4) People: The people on campus were real. They cared. They reminded me much of Berkeley citizens. They were not too materialistic and they cared about the important things. I had numerous conversations about real world issues with students. It was clear that they had an ambition to help the world around them, not just themselves. I think this is a character lacking in some other Ivy League Schools I have visited, but I believe it crucial. I need to be on campus with a student body that gets that they, as individuals, are not the center of the world. I think I found this at Columbia.
5) The Campus: The campus is amazing. A calming, safe oasis smack in the middle of the calamitous New York community. I have attached pictures of the school. I shot six photos from the middle of the campus so you get a 360 degree feel of the area, as well as a couple of miscellaneous pictures.
The main library (Butler Library).
To the right of Butler Library. This photo contains Lerner Hall, the Carman Residence Halls, and one of the South Fields.
This is to the right of the last picture. You can see the edge of the Low Library on the right. The picture contains some buildings that house classes at Columbia. I believe this is the Math building but I could be wrong.
This is me in front of the Low Library. It is not actually a Library but the Dean's residence place and the visitor's center. In front of it are the Low Steps where students congregate regularly for all sorts of events and meetings and hang outs. The Low Library is located in the middle of campus and is directly across from the Butler Library (which is behind us in this photo).
To the right of the Low Library this is a shot of another set of academic buildings. However, you can also see the little orange "Maison Francais" (French House). That is an original building and the college is mandated by contract to keep it intact. You can also see part of the college chapel hidden in the background of this shot.
To the left of the Butler Library (and to the right of my last picture) are these: three of the freshman residence halls on campus, and the other South Field. From left to right the residence halls are John Jay, Furnald, and Hartly. The last Freshman dorm is Carman, which we saw in another photo.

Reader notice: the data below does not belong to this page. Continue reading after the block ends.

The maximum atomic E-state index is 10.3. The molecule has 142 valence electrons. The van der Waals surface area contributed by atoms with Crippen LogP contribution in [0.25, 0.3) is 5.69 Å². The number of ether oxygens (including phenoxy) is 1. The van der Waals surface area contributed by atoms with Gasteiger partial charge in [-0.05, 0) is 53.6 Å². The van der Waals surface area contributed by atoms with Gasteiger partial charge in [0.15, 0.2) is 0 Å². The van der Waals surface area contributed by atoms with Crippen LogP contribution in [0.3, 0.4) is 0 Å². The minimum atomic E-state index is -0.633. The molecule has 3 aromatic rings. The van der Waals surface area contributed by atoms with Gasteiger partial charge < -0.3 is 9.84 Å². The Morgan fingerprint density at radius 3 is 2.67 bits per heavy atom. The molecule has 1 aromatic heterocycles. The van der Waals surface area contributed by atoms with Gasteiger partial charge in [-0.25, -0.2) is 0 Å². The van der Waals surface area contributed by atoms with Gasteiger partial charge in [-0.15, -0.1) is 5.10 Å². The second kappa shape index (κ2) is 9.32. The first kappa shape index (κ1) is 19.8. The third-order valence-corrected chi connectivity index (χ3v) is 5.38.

This is a bad picture of a typical freshman dorm.
This is a better picture. It's the view from a typical freshman dorm
This is a picture of my wonderful father grinning intently as he stands outside the restaurant near Columbia that Seinfeld used as the facade for its famous dining scenes. I just thought this was cool.
These are the main 5 reasons I have become infatuated with New York. NYC is almost mystical at first. It is hard for me to believe that I will be spending the next four years there, but that just makes it even more exciting.
I apologize, I did not post a mid trip assessment. Truth be told, I am actually not in the city anymore. However, I was not lying to you earlier in the post when I said I was. When I started this post on Sunday I was in the Columbia dorms but I just couldn't finish the contribution until today. I kept coming up with more reasons I loved Columbia so that I ended not finishing until tonight: Tuesday: after I got home from my 10 hour trip.
Anyways, I hope this catalogue of my findings has served you in one way or another. I gave as detailed a description as I thought appropriate but if you have any other questions about the school please feel free to contact me, I can talk about this college for hours (but I don't necessarily have to, so don't let that stop you from contacting me!).
Again I want to thank all the ILC contributors for the amazing gifts and opportunities they have given me over the past year. I sign off by hoping the 2010 summer Columbians an amazing trip, although I know my hopes and prayers are unnecessary because I am positive you will have the time of your lives regardless.
Thanks for reading.